Elliott Gould as Philip Marlowe (!), pull it off.
one of those pictures that critics hated when it was first released; and yet,
by the end of the year, it was being named on several Top Ten lists. I admit
that when I first saw it in 1973, I didn’t much care for it. I still wasn’t
totally in tune with the kinds of movies Altman made—even after M*A*S*H, Brewster McCloud (an underrated gem), and McCabe & Mrs. Miller. But I saw it again a few years later on a
college campus and totally dug it. Altman made oddball films, and either you
went with the flow or you would be put off by the improvisational, sometimes
sloppy mise-en-scene that the
director used. And the sound—well, Altman is infamous for his overlapping
dialogue (one critic called it “Altman Soup”). If you didn’t “get” what the
director was doing with sound, then you would certainly have a hard time with
Elliott Gould plays Philip Marlowe. A very different interpretation than
Humphrey Bogart, obviously. And yet, it works. Gould displays the right amount
of bemused cynicism, as if he had been asleep for twenty years and suddenly
woken up in the 1970s. And that’s exactly how Altman, screenwriter Leigh
Brackett (who co-wrote the 1946 The Big
Sleep), and Gould approached the material. Altman, in a documentary extra
on the making of the film, called the character “Rip Van Marlowe.” He is an anachronism
in a different time. For example, Marlowe can’t help but be bewildered by the
quartet of exhibitionist lesbians that live in his apartment complex. And he
still drives a car from his original era. And therein lies the point of the
picture—this is a comment on the 70s, not the 50s.
plot concerns the possible murder of the wife of Marlowe’s good friend—the
friend is a suspect—as well as a suitcase of missing money belonging to a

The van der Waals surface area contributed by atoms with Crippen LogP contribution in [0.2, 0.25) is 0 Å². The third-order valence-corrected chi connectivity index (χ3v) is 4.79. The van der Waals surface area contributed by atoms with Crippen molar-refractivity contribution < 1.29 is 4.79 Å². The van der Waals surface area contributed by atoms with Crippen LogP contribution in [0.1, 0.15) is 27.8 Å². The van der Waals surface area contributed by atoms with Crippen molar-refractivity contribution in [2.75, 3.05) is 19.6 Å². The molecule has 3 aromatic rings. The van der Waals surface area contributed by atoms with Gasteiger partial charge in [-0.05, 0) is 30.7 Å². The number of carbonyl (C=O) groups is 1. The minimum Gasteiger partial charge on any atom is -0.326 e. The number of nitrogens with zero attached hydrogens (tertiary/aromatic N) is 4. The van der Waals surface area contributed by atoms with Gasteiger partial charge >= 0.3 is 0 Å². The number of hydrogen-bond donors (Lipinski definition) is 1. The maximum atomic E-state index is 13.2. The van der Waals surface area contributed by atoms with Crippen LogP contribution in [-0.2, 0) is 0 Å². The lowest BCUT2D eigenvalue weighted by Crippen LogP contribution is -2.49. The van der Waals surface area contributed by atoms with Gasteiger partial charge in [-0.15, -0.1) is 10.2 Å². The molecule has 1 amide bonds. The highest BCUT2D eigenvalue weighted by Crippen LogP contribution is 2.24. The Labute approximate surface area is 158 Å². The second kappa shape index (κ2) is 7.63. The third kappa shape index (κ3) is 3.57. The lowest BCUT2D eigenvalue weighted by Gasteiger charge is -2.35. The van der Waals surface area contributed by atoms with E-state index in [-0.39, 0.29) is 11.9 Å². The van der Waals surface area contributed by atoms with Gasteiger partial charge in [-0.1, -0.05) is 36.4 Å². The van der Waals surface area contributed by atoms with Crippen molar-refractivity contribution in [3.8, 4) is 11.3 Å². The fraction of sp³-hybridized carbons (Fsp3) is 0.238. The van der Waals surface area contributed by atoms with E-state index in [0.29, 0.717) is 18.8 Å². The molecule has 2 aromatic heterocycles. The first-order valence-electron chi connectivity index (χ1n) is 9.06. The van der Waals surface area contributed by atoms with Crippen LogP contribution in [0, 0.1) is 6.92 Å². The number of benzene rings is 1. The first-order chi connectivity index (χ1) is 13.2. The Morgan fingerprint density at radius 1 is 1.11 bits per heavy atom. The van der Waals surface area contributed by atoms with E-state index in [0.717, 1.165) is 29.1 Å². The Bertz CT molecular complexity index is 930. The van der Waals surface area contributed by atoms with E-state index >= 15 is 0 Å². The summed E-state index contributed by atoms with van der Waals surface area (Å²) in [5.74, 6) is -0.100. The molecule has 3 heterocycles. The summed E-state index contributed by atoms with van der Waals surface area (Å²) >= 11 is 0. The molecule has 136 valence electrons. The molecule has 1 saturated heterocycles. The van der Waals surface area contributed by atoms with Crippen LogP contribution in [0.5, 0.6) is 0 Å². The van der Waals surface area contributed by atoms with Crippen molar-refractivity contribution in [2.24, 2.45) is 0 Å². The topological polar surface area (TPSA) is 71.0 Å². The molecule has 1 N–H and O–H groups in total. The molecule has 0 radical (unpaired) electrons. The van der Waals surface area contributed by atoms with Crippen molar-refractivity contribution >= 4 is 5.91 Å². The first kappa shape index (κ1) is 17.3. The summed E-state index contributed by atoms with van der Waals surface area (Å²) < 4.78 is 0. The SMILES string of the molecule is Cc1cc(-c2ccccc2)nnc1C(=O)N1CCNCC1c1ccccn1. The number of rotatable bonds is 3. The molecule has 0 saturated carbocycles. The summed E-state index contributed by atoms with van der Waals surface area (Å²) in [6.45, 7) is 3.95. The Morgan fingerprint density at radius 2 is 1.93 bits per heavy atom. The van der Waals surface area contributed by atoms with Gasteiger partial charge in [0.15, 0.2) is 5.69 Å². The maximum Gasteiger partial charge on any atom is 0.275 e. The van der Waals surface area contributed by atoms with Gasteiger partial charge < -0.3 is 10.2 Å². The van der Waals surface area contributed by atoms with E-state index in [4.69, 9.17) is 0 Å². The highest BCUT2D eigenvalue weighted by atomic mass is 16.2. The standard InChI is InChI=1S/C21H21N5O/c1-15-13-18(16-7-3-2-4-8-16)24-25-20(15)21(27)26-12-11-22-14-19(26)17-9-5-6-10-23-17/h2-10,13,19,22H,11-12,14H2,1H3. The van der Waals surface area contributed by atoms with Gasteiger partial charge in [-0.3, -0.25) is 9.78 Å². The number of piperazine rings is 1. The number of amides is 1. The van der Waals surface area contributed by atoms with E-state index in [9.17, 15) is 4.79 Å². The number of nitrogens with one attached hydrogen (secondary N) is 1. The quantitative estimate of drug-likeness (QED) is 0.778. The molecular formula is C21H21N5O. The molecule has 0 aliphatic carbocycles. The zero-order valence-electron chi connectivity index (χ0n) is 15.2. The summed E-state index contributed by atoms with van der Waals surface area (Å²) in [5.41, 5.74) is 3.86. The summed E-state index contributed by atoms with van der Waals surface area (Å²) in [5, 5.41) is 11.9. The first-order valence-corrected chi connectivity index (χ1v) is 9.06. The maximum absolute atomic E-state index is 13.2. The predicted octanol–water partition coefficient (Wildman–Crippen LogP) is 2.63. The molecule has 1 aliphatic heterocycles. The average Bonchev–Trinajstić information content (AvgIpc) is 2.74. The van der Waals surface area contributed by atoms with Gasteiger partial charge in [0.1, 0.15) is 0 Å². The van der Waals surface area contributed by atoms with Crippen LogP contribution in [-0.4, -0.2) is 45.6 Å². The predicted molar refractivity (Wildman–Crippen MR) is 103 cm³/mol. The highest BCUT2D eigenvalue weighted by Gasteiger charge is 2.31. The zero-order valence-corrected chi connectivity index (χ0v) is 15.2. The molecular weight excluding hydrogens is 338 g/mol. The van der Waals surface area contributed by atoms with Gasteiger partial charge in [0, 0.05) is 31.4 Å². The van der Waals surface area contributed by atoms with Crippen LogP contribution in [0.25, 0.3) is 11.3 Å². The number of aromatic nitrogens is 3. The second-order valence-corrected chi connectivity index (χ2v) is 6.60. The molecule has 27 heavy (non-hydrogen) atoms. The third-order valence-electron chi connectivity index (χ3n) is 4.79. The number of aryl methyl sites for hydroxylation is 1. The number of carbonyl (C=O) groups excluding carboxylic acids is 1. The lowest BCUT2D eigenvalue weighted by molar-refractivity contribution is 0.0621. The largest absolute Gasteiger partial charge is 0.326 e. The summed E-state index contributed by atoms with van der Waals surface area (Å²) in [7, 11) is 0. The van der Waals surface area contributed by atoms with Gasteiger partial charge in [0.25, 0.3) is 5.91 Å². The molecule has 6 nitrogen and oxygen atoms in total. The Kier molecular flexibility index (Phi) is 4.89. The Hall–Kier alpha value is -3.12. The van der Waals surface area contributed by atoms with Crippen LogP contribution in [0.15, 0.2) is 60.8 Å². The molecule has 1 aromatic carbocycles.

vicious gangster (extrovertly played by film director Mark Rydell), an Ernest
Hemingway-like writer who has gone missing (eccentrically played by Sterling
Hayden), and the author’s hot blonde wife who may know more than she’s telling
(honestly portrayed by newcomer Nina van Pallandt). The story twists, turns,
hits some bumps in the road, and finally circles back to the initial beginning
may not be one of Altman’s best films, but it’s one of the better ones. It’s
certainly one of the more interesting experiments he tried in his most prolific
period of the 70s.
Lorber’s Blu-ray release, however, doesn’t really improve on the original DVD
release of some years ago. It appears to be a straight to Blu-ray transfer with
no digital restoration of any kind. Hence, the image looks not much better than
the DVD version. Since the soft photography and low lighting was intentional,
any attempt at high definition is lost. The extras—the aforementioned “making
of” documentary, a short piece on cinematographer Vilmos Zsigmond, an animated
reproduction of a vintage American
Cinematographer article, the trailer, and a few radio spots—are the same.
if you’re an Altman fan and don’t already own the out of print DVD, you may
want to pick up the new Blu-ray. It probably won’t be long before this, too,